The Lion of Munster
In my first post on Blessed Clemens August Graf von Galen, which may be read here, we examined the life of this remarkable German bishop who heroically stood up to the Third Reich. Today we examine a sermon that he preached at the Cathedral of Saint Victor’s in Xanten, Germany on February 9, 1936, long before the three sermons that he preached in 1941 which made him famous around the globe. Prior examinations of his 1941 sermons may be read here, here and here.
I have just consecrated a new altar in your venerable and splendid cathedral,in a small space deep beneath the choir. But why? Your church is already so richly endowed with altars.
Beginning a sermon with a question is an approach that I wish more priests and bishops would use. It engages the minds of the listeners from the outset.
You know the answer. The researches of the past few years have given proof that there below us lies a holy and particularly venerable place. Not only has the tradition been substantiated, according to which several previous churches were said to stand on the site of this present church, the oldest of them dating back to the time of the martyrs, to the fourth century A.D. We are also provided with fresh evidence that holy martyrs, who with their blood bore witness to Christ, were interred here, to await the resurrection. We believe in the resurrection of the body. Christ’s words have given us this promise: The hour is coming, in the which all that are in the graves shall hear the voice of the Son of God. Whosoever does not
believe in the independent life of the individual soul, in its continued existence after the death of the body, in its reunification with the bodyand in life everlasting, this man is no true Christian. We hold these beliefs, because we believe in Christ, who is the truth. Because we hold fast to the beliefs of the Apostles and of our Christian forebears. The entire history of your city, speaking to you through the its towering churches, which are monuments in stone, proclaiming itself in the stones found lying beneath them, is evidence of our faith.
The martyrs have always been the human bedrock for Catholicism, from Saint Stephen, the first of the ever glorious martyrs, to our own day with the recent martyrdom of the brave Shahbaz Bhatti. →']);" class="more-link">Continue reading
Neither praise nor threats will distance me from God.
Blessed Clemens von Galen
The Nazis hated and feared Clemens August Graf von Galen in life and no doubt they still hate and fear him, at least those now enjoying the amenities of some of the less fashionable pits of Hell. Going into Lent, I am strongly encouraged by the story of Blessed von Galen. I guess one could come up with a worse situation than being a Roman Catholic bishop in Nazi Germany in 1941, and confronting a merciless anti-Christian dictatorship that was diametrically opposed to the Truth of Christ, but that would certainly do for enough of a challenge for one lifetime for anyone. (Hitler privately denounced Christianity as a Jewish superstition and looked forward after the War to “settling accounts”, as he put it, with Christianity in general and Roman Catholicism in particular.)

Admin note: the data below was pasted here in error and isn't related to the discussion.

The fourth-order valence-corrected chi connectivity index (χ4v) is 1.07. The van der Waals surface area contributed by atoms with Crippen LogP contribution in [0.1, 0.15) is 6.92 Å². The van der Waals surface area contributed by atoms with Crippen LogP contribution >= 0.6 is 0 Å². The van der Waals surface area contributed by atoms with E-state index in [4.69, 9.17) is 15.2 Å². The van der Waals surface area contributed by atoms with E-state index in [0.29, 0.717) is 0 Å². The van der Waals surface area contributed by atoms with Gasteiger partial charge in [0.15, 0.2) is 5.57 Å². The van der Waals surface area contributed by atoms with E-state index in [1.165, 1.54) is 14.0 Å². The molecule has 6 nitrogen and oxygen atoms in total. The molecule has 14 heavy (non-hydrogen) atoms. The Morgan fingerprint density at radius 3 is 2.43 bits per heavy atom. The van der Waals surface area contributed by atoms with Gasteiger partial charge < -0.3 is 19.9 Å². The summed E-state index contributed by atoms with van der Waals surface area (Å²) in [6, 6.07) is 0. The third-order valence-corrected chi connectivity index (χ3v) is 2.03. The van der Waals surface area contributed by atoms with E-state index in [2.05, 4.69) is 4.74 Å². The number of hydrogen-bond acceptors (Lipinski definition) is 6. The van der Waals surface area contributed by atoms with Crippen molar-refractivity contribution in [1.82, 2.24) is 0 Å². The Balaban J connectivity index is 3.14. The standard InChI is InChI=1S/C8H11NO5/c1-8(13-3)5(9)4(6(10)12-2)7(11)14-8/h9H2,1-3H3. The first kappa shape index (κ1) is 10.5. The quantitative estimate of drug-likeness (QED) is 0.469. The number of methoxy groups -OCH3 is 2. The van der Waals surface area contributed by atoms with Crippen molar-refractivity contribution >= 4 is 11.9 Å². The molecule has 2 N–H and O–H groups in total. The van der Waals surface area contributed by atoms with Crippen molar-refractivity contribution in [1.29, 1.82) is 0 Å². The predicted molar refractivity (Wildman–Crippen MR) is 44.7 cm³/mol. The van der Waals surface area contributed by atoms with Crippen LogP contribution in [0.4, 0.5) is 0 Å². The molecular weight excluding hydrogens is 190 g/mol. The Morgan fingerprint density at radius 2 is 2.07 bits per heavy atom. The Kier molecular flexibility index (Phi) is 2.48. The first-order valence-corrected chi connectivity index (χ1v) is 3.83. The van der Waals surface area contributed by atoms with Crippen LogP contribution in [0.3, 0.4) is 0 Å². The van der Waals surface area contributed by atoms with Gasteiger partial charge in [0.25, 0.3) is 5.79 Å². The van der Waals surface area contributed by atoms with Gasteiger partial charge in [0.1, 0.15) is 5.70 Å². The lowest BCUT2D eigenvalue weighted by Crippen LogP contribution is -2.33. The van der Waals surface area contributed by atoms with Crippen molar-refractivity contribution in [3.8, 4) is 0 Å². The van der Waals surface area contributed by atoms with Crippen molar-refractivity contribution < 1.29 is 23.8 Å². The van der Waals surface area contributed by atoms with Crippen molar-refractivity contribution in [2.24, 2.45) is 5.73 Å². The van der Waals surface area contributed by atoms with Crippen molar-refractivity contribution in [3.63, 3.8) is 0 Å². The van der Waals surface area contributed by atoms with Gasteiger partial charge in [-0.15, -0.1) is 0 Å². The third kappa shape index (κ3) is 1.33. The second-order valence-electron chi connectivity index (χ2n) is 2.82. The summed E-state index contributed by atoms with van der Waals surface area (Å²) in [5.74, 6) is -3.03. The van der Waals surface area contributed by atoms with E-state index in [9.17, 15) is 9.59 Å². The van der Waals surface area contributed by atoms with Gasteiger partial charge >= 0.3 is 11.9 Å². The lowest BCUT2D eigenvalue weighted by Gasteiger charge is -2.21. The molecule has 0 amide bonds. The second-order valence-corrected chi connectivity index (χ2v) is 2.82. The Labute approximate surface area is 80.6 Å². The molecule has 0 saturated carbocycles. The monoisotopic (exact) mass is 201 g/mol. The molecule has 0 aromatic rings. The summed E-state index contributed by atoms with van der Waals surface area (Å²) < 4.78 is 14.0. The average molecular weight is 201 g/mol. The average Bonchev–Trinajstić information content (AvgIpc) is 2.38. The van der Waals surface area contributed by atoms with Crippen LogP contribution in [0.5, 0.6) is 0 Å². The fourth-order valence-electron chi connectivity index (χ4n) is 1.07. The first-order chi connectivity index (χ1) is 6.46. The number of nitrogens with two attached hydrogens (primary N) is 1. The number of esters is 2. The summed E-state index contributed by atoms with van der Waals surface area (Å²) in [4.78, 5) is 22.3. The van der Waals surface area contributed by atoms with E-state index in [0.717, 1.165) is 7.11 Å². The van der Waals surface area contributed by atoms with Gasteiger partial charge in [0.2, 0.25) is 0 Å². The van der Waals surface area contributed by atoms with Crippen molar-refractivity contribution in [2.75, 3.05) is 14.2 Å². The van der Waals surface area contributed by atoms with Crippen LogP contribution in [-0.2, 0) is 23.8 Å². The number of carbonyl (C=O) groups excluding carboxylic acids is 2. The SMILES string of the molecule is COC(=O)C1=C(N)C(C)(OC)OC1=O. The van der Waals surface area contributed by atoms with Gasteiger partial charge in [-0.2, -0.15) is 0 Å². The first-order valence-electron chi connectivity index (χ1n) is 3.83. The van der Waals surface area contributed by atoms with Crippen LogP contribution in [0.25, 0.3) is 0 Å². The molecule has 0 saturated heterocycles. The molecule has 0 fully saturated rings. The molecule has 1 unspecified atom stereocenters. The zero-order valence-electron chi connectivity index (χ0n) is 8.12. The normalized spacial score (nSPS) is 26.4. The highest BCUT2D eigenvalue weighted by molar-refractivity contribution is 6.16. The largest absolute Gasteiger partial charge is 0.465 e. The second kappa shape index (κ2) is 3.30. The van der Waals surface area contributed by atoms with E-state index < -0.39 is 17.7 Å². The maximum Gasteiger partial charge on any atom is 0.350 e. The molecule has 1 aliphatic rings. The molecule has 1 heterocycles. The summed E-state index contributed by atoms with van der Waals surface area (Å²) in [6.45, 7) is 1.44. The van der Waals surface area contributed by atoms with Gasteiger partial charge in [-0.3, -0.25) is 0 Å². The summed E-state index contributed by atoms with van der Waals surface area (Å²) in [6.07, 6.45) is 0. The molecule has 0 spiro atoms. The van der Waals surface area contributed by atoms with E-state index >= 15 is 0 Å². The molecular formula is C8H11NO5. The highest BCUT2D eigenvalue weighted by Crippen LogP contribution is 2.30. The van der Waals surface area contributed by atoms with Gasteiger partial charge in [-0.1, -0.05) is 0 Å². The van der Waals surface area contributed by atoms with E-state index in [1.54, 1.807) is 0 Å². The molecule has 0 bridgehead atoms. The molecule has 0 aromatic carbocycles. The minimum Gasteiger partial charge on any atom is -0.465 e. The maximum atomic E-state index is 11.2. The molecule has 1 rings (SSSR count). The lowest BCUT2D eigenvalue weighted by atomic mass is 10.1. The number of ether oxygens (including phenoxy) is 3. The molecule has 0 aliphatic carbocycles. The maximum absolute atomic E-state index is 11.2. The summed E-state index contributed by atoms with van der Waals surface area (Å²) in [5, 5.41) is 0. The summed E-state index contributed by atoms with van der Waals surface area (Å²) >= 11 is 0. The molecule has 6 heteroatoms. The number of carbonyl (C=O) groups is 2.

Priests who spoke out against the Third Reich were being rounded up and shipped off to concentration camps. What was a bishop to do in the face of such massive evil? Well, for the Bishop of Munster, Clemens von Galen, there could be only one answer.
A German Count, von Galen was from one of the oldest aristocratic families in Westphalia. Always a German patriot, the political views of von Galen would have made my own conservatism seem a pale shade of pink in comparison. Prior to becoming a bishop, he was sometimes criticized for a haughty attitude and being unbending. He was chosen Bishop of Munster in 1933 only after other candidates, no doubt recognizing what a dangerous position it would be with the Nazis now in power, had turned it down. I am certain it did not hurt that he was an old friend of Cardinal Eugenio Pacelli, the future Pope Pius XII.
Von Galen immediately demonstrated that he had not agreed to become Bishop of Munster in order to avoid danger. He successfully led a fight against the Nazi attempt to take over Catholic schools, citing article 21 of the Concordat between the Vatican and Nazi Germany. He then began a campaign, often using humor and ridicule, against the Aryan racial doctrines proposed by Alfred Rosenberg, chief Nazi race theorist, and a man even some high level Nazis thought was little better than a crank. Von Galen argued that Christianity totally rejected racial differences as determining how groups should be treated, and that all men and women were children of God and brothers and sisters in Christ. The Bishop spoke out against Nazi attacks on the “Jewish Old Testament” stating that Holy Writ was Holy Writ and that the Bible could not be altered to suit current prejudices.
In early 1937 he was summoned by Pope Pius XI to confer with him on an encyclical in German, highly unusual for an encyclical not to be written in Latin as the primary language, that the Pope was in the process of drafting. The encyclical was the blistering Mit Brennender Sorge (With Burning Heart) that the Pope ordered be read out in every parish in Germany on Palm Sunday 1937. A head long assault on almost every aspect of National Socialism, it may be read here.
The language in the encyclical was blunt, direct and no doubt benefited from von Galen’s input and his experience from the battles he was waging with the Nazis. →']);" class="more-link">Continue reading